Blu-ray Review: Kubo and the Two Strings
By John Corrado
★★★½ (out of 4)
“If you must blink, do it now.” These are the first lines of voiceover heard during the gripping prologue of Kubo and the Two Strings, and they apply perfectly to the film. You simply don’t want to blink during this visually stunning stop motion adventure, which keeps wowing us with its grand scale set pieces and masterful animation.
Kubo (Art Parkinson) is an adolescent who only has one eye and lives with his mother (Charlize Theron) in a cave, venturing into the town during the day to tell stories in the square, but not allowed out past sundown.
When Kubo does stay out late one night, he ends up being chased by his undead aunts known as the Sisters (Rooney Mara), a pair of malevolent ghosts who seek to do him harm. Kubo ends up taken on a quest accompanied by a monkey (Charlize Theron) and a beetle warrior (Matthew McConaughey), to find a magical suit of armour worn by his father that has the power to protect him. But they face multiple dangers on their journey, coming face to face with various monsters, and confronting a tortured family history.
The fourth film from Oregon-based animation house Laika, following their trio of Oscar-nominated films Coraline, ParaNorman and The Boxtrolls, Kubo and the Two Strings is another thematically mature and visually stunning stop motion film from the studio. The first film directed by Travis Knight, the current company president who oversaw their other features, the film is brought to life through their signature brand of meticulously detailed handcrafted animation, with stylized puppets being moved one frame at a time on beautifully designed sets.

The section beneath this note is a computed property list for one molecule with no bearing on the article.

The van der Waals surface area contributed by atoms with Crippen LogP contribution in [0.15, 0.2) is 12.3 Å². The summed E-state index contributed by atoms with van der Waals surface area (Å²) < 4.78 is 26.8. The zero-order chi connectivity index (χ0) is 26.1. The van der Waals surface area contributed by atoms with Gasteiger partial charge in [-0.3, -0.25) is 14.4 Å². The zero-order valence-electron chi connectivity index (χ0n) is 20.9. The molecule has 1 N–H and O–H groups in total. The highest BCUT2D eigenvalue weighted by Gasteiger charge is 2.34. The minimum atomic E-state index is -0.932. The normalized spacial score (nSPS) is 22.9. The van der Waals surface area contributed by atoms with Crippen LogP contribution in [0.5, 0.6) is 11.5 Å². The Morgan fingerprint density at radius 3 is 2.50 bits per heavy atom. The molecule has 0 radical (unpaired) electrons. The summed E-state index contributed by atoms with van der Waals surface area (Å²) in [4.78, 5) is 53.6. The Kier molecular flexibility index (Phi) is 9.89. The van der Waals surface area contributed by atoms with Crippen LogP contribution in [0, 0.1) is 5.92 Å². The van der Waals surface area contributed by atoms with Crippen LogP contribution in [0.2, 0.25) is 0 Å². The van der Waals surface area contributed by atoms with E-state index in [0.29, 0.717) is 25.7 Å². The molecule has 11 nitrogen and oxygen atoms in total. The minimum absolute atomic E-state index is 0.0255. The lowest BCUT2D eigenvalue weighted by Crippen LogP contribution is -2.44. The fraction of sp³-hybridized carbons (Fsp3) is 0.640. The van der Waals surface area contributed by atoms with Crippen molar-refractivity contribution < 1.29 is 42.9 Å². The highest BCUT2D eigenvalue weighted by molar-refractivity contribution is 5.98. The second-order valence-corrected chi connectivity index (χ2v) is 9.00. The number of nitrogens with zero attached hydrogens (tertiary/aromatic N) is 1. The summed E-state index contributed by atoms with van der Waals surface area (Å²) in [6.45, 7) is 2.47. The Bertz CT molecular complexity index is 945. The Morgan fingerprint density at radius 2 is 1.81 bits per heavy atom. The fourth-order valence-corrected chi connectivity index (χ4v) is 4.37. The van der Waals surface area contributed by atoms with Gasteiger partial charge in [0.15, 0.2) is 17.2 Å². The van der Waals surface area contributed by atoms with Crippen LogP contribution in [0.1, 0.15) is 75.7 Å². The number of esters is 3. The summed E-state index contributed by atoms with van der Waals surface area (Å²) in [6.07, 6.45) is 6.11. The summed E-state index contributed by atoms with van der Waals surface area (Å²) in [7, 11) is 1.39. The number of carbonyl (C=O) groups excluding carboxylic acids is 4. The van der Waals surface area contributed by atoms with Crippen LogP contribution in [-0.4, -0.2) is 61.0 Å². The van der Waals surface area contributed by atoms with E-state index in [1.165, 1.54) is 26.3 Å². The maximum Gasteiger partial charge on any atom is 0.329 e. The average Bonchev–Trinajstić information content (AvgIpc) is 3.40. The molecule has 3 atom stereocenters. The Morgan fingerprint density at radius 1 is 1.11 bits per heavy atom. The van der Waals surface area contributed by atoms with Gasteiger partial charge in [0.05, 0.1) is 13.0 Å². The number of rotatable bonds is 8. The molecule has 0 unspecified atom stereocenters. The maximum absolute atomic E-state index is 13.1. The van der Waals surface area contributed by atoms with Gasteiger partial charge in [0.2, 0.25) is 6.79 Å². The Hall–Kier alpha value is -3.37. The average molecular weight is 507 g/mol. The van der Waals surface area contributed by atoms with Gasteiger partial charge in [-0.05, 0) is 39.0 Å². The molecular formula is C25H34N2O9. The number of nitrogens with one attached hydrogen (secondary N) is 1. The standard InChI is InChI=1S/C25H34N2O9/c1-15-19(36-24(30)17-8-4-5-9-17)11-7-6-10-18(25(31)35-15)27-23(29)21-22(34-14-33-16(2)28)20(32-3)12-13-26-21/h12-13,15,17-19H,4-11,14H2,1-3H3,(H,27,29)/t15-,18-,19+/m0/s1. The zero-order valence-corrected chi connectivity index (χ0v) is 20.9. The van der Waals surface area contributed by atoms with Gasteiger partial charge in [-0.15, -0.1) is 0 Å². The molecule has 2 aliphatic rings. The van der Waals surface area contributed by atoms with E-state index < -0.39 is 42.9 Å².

Kubo’s ability to craft origami that springs to life with his magical guitar provides some of the most visually appealing moments, with swirling sheets of paper folding themselves into small creatures that can do battle, which he uses to tell stories in the town’s square early in the film. A striking sequence partway through that unfolds both on a boat and underwater, brilliantly cutting back and forth between them, is not only genuinely thrilling but also masterly pulled off on a technical level.
Featuring some truly breathtaking animated sequences, and an emotionally resonant story steeped in Japanese folklore that is rich with themes of embracing life and accepting death, Kubo and the Two Strings is a visual marvel. Watch through the end credits for Regina Spektor’s haunting cover of “While My Guitar Gently Weeps,” and a brief peak behind the curtain at the filmmaking process.
The Blu-ray also includes commentary with Travis Knight, the six-part “making of” featurette Kubo’s Journey, as well as the two additional featurettes Corners of the Earth and The Myth of Kubo.
Kubo and the Two Strings is an eOne Films release. It’s 101 minutes and rated PG.